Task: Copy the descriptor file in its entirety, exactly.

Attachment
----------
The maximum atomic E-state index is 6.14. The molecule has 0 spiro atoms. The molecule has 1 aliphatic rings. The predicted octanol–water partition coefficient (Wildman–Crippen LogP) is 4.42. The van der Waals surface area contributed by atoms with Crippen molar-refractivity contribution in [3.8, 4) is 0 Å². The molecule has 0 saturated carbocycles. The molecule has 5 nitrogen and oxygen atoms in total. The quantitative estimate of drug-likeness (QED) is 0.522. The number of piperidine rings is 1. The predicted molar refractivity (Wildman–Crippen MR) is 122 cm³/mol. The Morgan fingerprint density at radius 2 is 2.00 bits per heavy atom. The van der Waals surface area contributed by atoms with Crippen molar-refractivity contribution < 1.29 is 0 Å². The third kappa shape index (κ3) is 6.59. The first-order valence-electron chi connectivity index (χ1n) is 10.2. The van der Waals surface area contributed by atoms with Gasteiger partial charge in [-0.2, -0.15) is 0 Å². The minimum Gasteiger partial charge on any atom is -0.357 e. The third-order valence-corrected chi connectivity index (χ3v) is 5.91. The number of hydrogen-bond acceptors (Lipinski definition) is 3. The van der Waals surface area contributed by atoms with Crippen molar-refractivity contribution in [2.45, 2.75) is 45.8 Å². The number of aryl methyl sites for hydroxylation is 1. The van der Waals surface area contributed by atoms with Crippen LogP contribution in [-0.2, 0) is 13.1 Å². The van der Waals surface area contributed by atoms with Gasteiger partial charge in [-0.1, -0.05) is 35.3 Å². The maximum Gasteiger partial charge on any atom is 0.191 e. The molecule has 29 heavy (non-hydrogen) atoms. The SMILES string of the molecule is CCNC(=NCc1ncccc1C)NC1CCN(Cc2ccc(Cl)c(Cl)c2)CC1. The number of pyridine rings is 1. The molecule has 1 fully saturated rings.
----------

The maximum atomic E-state index is 6.14. The molecule has 0 spiro atoms. The molecule has 1 aliphatic rings. The predicted octanol–water partition coefficient (Wildman–Crippen LogP) is 4.42. The van der Waals surface area contributed by atoms with Crippen molar-refractivity contribution in [3.8, 4) is 0 Å². The molecule has 0 saturated carbocycles. The molecule has 5 nitrogen and oxygen atoms in total. The quantitative estimate of drug-likeness (QED) is 0.522. The number of piperidine rings is 1. The predicted molar refractivity (Wildman–Crippen MR) is 122 cm³/mol. The Morgan fingerprint density at radius 2 is 2.00 bits per heavy atom. The van der Waals surface area contributed by atoms with Crippen molar-refractivity contribution < 1.29 is 0 Å². The third kappa shape index (κ3) is 6.59. The first-order valence-electron chi connectivity index (χ1n) is 10.2. The van der Waals surface area contributed by atoms with Gasteiger partial charge in [-0.2, -0.15) is 0 Å². The minimum Gasteiger partial charge on any atom is -0.357 e. The third-order valence-corrected chi connectivity index (χ3v) is 5.91. The number of hydrogen-bond acceptors (Lipinski definition) is 3. The van der Waals surface area contributed by atoms with Crippen molar-refractivity contribution in [2.45, 2.75) is 45.8 Å². The number of aryl methyl sites for hydroxylation is 1. The van der Waals surface area contributed by atoms with Crippen LogP contribution in [-0.2, 0) is 13.1 Å². The van der Waals surface area contributed by atoms with Gasteiger partial charge in [-0.1, -0.05) is 35.3 Å². The maximum Gasteiger partial charge on any atom is 0.191 e. The molecule has 29 heavy (non-hydrogen) atoms. The SMILES string of the molecule is CCNC(=NCc1ncccc1C)NC1CCN(Cc2ccc(Cl)c(Cl)c2)CC1. The number of pyridine rings is 1. The molecule has 1 fully saturated rings.